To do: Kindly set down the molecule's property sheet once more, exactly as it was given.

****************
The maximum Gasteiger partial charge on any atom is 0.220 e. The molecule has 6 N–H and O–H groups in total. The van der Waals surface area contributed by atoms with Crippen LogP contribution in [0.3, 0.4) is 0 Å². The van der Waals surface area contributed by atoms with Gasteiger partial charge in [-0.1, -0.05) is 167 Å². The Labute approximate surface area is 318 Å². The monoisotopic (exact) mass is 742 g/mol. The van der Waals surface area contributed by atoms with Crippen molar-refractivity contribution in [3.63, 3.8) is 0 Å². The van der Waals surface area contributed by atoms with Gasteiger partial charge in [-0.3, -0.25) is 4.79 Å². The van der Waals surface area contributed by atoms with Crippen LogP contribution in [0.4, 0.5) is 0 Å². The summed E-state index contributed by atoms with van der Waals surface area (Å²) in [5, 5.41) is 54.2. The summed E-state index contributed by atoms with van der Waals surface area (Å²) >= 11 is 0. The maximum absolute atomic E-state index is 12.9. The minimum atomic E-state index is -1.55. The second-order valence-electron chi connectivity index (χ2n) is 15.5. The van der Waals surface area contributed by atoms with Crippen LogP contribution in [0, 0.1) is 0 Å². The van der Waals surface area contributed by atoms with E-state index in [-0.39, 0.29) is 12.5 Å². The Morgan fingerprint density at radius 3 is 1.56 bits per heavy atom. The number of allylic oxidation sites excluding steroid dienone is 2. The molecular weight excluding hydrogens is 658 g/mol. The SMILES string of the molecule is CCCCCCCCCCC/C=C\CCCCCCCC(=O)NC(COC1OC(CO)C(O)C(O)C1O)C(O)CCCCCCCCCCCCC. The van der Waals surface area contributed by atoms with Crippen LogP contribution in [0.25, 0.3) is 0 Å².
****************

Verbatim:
The maximum Gasteiger partial charge on any atom is 0.220 e. The molecule has 6 N–H and O–H groups in total. The van der Waals surface area contributed by atoms with Crippen LogP contribution in [0.3, 0.4) is 0 Å². The van der Waals surface area contributed by atoms with Gasteiger partial charge in [-0.1, -0.05) is 167 Å². The Labute approximate surface area is 318 Å². The monoisotopic (exact) mass is 742 g/mol. The van der Waals surface area contributed by atoms with Crippen molar-refractivity contribution in [3.63, 3.8) is 0 Å². The van der Waals surface area contributed by atoms with Gasteiger partial charge in [-0.3, -0.25) is 4.79 Å². The van der Waals surface area contributed by atoms with Crippen LogP contribution in [0.4, 0.5) is 0 Å². The summed E-state index contributed by atoms with van der Waals surface area (Å²) in [5, 5.41) is 54.2. The summed E-state index contributed by atoms with van der Waals surface area (Å²) >= 11 is 0. The maximum absolute atomic E-state index is 12.9. The minimum atomic E-state index is -1.55. The second-order valence-electron chi connectivity index (χ2n) is 15.5. The van der Waals surface area contributed by atoms with Crippen LogP contribution in [0, 0.1) is 0 Å². The van der Waals surface area contributed by atoms with E-state index in [-0.39, 0.29) is 12.5 Å². The Morgan fingerprint density at radius 3 is 1.56 bits per heavy atom. The number of allylic oxidation sites excluding steroid dienone is 2. The molecular weight excluding hydrogens is 658 g/mol. The SMILES string of the molecule is CCCCCCCCCCC/C=C\CCCCCCCC(=O)NC(COC1OC(CO)C(O)C(O)C1O)C(O)CCCCCCCCCCCCC. The van der Waals surface area contributed by atoms with Crippen LogP contribution in [0.25, 0.3) is 0 Å².